I was going through my delicious links today, and I was remembering what I was doing and what I was thinking when I posted a particular link.
For instance, HOWTO Encourage Women in Linux reminded me when I was just starting out in Linux and kind of intimidated. I got some of the “OMG, you’re a girl” comments in IRC (not the linuxchix or ubuntu-women rooms). It bothered me a little bit at the time, but now I’m “over it”. I try to laugh it off usually, and explain why I run linux. Granted, I shouldn’t have to explain anything about what operating system I choose, but I give honest answers to people who ask.
Now, I don’t mind people inquiring why I use Ubuntu. If it’s an honest question (What do you prefer about Linux as opposed to Windows? Why did you pick Ubuntu over Vista? What is your favorite thing about Linux or Ubuntu?) I don’t mind answering. What I don’t like are questions that imply that I’m not capable of installing and maintaining my own operating system (Linux, Windows, whatever). I’ve gotten very little of that from the Ubuntu boards and IRC channels. I consider myself lucky.
Continuing on in this vein, I came across Achieving Gender Equity in Science Classrooms from the Women in Computing Keyword List (following links from the HOWTO above) and going down to “Teacher Influence”. This article is very interesting, particularly this bit, under “Provide Diverse Role Models”:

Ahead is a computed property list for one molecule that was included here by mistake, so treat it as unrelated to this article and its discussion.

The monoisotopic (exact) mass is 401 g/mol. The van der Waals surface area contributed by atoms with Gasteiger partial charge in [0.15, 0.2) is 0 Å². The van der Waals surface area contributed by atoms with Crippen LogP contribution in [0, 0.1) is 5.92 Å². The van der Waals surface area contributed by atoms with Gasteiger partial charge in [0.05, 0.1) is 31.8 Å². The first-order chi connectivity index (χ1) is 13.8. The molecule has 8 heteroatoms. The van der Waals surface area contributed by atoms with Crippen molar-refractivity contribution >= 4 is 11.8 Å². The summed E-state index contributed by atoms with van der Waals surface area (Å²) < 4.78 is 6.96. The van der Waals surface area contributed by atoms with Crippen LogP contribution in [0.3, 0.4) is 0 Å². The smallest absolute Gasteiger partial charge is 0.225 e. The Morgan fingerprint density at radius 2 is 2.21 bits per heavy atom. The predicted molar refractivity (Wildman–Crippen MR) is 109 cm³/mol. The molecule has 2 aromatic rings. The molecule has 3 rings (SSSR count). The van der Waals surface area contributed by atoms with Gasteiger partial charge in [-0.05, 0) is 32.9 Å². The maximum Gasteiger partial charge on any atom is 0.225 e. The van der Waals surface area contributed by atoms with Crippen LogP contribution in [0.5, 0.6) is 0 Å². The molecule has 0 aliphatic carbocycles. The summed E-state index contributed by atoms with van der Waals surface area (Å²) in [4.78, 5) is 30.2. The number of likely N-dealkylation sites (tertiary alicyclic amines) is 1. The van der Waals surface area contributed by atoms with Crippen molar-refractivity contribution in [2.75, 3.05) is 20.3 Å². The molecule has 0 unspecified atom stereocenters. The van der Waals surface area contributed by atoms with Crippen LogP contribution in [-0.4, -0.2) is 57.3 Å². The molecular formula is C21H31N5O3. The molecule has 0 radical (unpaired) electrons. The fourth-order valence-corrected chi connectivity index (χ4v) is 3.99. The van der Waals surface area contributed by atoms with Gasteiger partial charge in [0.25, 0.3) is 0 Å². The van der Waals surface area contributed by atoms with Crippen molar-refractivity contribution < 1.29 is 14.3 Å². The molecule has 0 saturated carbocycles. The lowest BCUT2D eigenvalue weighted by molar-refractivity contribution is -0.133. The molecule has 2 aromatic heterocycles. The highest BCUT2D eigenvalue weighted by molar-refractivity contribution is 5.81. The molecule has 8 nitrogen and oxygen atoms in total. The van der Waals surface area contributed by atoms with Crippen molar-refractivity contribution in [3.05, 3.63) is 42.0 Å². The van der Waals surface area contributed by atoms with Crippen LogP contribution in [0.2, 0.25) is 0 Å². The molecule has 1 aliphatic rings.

“Female faculty: Ultimately, the best solution is to hire — and retain — female faculty who can serve as role models. Women faculty members who have families can also choose to share their stories about balancing work and family. “The faculty are very important in creating an environment that is supportive of women students” (Finholt 1990). According to the National Resource Council, “the presence of women faculty at all ranks” would be a “a signal to women students that they will be respected and treated fairly”(NRC 1991).”
In my schooling at Kettering, I found a couple of female faculty that allowed me to talk to them. Granted, there were male faculty that I could talk to, but I felt encouraged by my female professors.
I just found these articles quite interesting. I wonder if other female students would go into science/technology/computers if there were more encouragement and cooperation in those disciplines.